How well are your investments performing?

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What does the stock market return over the long run? For a long time, no one knew.
But in 1960, in an attempt to find out, investment bank Merrill Lynch donated [US dollars] $50,000 to the University of Chicago to establish the Centre for Research in Security Prices.

As the Financial Times’ global finance correspondent Robin Wigglesworth relates in his fascinating book Trillions — a history of the index tracker industry — both Merrill and the University underestimated the effort that would be involved. It wasn’t until four years and [US dollars] $250,000 later that the answer emerged.
Which was this, writes Mr Wigglesworth: “Overall, someone investing money in all of the stocks of the New York Stock Exchange in 1926, and reinvesting all dividend payments, would have made 9% annually by 1960 — far higher than previously thought.
And, as he goes on to point out, this was something of a bombshell: hitherto, most investors had regarded corporate and government bonds as both higher-returning and safer over the long run.
Plus, for the first time, it became possible to tell if investors’ individual portfolios were beating the market as a whole — or not.

The Footsie’s one thing, our own portfolios quite another

Trillions has been an interesting book to read. Until the advent of the computer, calculating stock market indices — especially at scale, such as the FTSE All-Share — simply wasn’t practical. Real-time index calculation, even less so.
Nowadays, we think nothing of knowing how the Footsie is performing minute by minute throughout the trading day.

But knowing how the Footsie is performing isn’t the same as knowing how our own personal piece of the stock market is performing — the stocks in our own portfolios, in other words.
We can guess. We can feel good — or bad — about it, based on the gains or losses that we’ve made. But just looking at the figures that own our various brokers report doesn’t really provide much by way of comparative information.
Essentially, we’re in the dark, like all those pre-1964 investors who erroneously assumed that bonds performed better.

DIY performance tracking

Which is why savvy investors don’t just rely on brokers’ (often crude) performance figures, but maintain their own independent analyses.
One easy way is to simply use one of the many third-party public-domain portfolio tracking tools that are available. Google’s once-excellent portfolio tool has sadly been retired, alas. But plenty of other free tools are around: Microsoft, Yahoo, the Financial Times, and more.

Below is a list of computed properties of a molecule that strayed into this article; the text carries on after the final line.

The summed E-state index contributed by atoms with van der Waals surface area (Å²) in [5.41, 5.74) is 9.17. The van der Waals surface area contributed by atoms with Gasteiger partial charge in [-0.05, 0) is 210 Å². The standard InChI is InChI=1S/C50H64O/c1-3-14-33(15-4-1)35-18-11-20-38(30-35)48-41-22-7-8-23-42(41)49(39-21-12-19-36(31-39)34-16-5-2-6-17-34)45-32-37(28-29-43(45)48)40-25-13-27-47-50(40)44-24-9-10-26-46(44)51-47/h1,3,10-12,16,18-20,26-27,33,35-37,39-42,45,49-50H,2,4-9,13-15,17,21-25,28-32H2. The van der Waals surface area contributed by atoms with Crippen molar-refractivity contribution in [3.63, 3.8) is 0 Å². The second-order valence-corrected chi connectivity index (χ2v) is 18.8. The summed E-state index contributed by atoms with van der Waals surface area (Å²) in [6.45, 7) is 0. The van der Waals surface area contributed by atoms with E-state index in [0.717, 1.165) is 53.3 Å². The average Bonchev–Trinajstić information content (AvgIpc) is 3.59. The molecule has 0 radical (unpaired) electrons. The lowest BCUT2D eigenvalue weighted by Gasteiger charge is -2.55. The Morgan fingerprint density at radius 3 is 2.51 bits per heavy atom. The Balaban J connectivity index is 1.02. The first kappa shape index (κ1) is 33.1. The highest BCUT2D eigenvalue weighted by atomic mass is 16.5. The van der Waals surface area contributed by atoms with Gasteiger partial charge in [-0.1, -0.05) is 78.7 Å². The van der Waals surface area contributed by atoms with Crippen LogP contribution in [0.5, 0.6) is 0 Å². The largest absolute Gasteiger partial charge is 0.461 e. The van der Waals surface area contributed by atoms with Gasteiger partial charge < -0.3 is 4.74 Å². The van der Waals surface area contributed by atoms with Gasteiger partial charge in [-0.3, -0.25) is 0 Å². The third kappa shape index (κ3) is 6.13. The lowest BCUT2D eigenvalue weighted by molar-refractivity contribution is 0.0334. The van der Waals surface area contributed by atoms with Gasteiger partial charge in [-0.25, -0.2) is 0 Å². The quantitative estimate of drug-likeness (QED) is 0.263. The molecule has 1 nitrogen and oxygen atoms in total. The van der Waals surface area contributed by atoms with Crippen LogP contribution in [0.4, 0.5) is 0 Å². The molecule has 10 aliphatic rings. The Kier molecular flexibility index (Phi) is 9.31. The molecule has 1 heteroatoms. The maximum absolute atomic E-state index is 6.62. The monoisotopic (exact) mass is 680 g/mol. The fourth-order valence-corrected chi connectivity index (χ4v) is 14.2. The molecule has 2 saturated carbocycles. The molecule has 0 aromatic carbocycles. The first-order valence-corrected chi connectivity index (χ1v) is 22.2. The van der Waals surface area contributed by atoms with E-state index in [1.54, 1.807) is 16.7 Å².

Which to choose? Look at the various comparative analyses on offer, and decide accordingly. The better tools give you one-year and 10-year gain figure, which can then be compared against your stock market index of choice.

Prepared to spend a little money? Companies such as Morningstar provide often excellent portfolio tools for a reasonably modest monthly subscription. These tend to go further, offering sectoral analyses and so forth.

Which to choose? Think about what comparative performance information that you’re ideally looking for, and decide accordingly.

Getting a handle on income

Some investors have concerns other than simply understanding the extent of the capital growth that they’re experiencing, however.
Income investors, for one. Sure, capital gains are great to have, but if you’re — say — retired, it’s your level of income that pays the bills.
How much income are you getting? Is it growing? How much by? And what yield are you getting, as a return on your investment? With ‘yield’ measured in terms of yield on current portfolio value, yield on individual current actual share prices, and ‘yield on bought cost’?
Here, third-party tools struggle: investors’ needs are simply too diffuse.
So it’s necessary to build your own income-oriented portfolio tool, as a spreadsheet.

Options for every ability level

This is both easier than you might think, and harder than you might think. But mostly, easier.
Easier, because it’s not conceptually difficult, and modern spreadsheet software goes a long way to making the task a lot simpler than it used to be.
And harder, because you’ll probably want to access current share prices from within your spreadsheet. Various user-built packages help to do this — some are available on the investment bullet board where I often hang out, for instance — but paid-for versions of Microsoft’s online spreadsheet software also include this functionality built in.
Note, though, that it isn’t mandatory to include current share prices: I’ve been tracking my dividend performance since 2005, and do so at the level of aggregate shareholdings.
In other words, I know the value of the dividends from each individual shareholdings, but I only calculate current-price and bought-cost yield on the aggregate income-earning portfolio.

Why bother with all this?

Because, quite simply, you’ll otherwise be in the dark as to your relative investment performance — as were all investors, prior to 1964.

You might be happy with that. But I’d urge you not to be. Your wealth is your future standard of living – and its growth, and the income that it throws off, will have a significant impact on that standard of living.

Don’t settle for second best.

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